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Anyone who has ever spent time in Colombia can tell you that two of Colombians’ favorite things are street food and Christmas – not necessarily in that order. Munching on treats from street food vendors while enjoying the elaborate displays of Christmas lights is a much-loved pastime for most Colombian families. Medellín is the ideal city to take advantage of this tradition, considering it is the City of Eternal Spring and the fact that they take light displays to a whole new level! The local utility company, EPM, has generously adorned the city with Christmas lights for the past 61 years. Over the years, the displays have become increasingly more intricate and impressive, making it a holiday destination for local and international tourists alike. The alumbrados attracts over 4 million visitors during just five short weeks!

Strolling through the complex display of 31 million LED lights works up quite an appetite, which is why street food vendors happily set up stands along the way to feed the hungry masses. You can find a large range of traditional Colombian street food, typical Christmas snacks and sweet treats anywhere you look. 

One favorite Colombian street food is simple, yet delicious – grilled corn or mazorca. We’ve all seen corn on the cob, but not like this! The grandiose kernels are roasted to perfection over an open charcoal flame and slathered with fresh butter and salt for a finishing touch. Corn is a staple of Colombian cuisine and is normally made into masa to create another favorite – arepas. The roasted corn is a nice alternative for a way to enjoy this fresh corn treat.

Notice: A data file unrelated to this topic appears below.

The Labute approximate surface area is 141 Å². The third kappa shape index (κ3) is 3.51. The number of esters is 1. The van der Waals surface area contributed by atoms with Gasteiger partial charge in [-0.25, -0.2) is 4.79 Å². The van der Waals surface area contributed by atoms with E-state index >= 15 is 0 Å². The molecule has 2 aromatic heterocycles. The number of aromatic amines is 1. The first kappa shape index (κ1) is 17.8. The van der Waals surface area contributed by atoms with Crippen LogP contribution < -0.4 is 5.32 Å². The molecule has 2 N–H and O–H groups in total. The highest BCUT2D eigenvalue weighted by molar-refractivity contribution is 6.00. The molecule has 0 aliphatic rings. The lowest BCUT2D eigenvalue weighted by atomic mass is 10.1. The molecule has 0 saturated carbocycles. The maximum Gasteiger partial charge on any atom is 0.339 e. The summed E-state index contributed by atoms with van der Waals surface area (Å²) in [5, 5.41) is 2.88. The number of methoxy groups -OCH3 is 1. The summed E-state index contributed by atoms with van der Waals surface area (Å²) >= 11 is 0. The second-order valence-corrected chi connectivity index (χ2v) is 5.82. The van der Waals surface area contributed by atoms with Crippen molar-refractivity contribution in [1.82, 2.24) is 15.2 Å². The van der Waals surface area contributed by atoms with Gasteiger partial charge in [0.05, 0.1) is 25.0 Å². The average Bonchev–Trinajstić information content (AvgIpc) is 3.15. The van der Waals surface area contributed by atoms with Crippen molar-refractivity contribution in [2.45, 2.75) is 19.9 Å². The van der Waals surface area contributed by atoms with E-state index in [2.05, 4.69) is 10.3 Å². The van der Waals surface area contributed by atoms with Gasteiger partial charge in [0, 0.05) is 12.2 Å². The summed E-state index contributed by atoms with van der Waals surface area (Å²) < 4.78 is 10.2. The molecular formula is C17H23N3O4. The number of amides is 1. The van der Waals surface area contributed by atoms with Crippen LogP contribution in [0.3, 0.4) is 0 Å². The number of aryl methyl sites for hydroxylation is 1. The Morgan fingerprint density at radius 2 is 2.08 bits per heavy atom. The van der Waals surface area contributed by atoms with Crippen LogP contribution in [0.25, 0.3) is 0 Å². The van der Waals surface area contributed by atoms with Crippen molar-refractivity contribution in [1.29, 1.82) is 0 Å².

Buñuelos are a classic street food snack throughout Colombia, but come Christmas time you will almost always see it paired with natilla. The consistency can range anywhere between custard and flan and usually has a vanilla or arequipe flavor. You can’t spend a December in Colombia without encountering natilla, as it is the absolute essential holiday dish. There are variations of natilla depending on what region of Colombia you are in, but of course, everyone’s Grandma makes THE best version of it. 

For a sweet street food snack, hojuelas will hit the spot. This dessert has its origins in Spain, but Antioquia and Medellín has adopted it as a holiday favorite.

Under the glow of holiday lights, you will find street food vendors frying up their version of a Colombian funnel cake to serve to the many people waiting in line to get a warm, crispy treat, dusted with sugar like a fresh layer of snow with a hint of orange flavor.  Hojuelas are a favored holiday nibble in the neighborhood of Envigado, where we conduct our Medellín Street Food Tour

After taking in all of the Medellín Christmas lights, you’ll definitely work up a thirst. Canelazo is the perfect drink to wash down all of the street food treats. Canelazo is Colombia’s answer to spiked apple cider, and it’s delicious! Made with cinnamon,  aguapanela (water and unrefined sugar), aguardiente (Colombia’s national drink), and a squeeze of lime to finish it off, it will definitely warm you up. Some street food vendors may even add more festive flavors with spices and herbs, like nutmeg, cloves or fresh mint. In December, the streets of Medellín are filled with vendors offering canelazo to passersby to sip as they enjoy the holiday displays. It is also fairly easy to make, for those looking to create holiday cocktails at home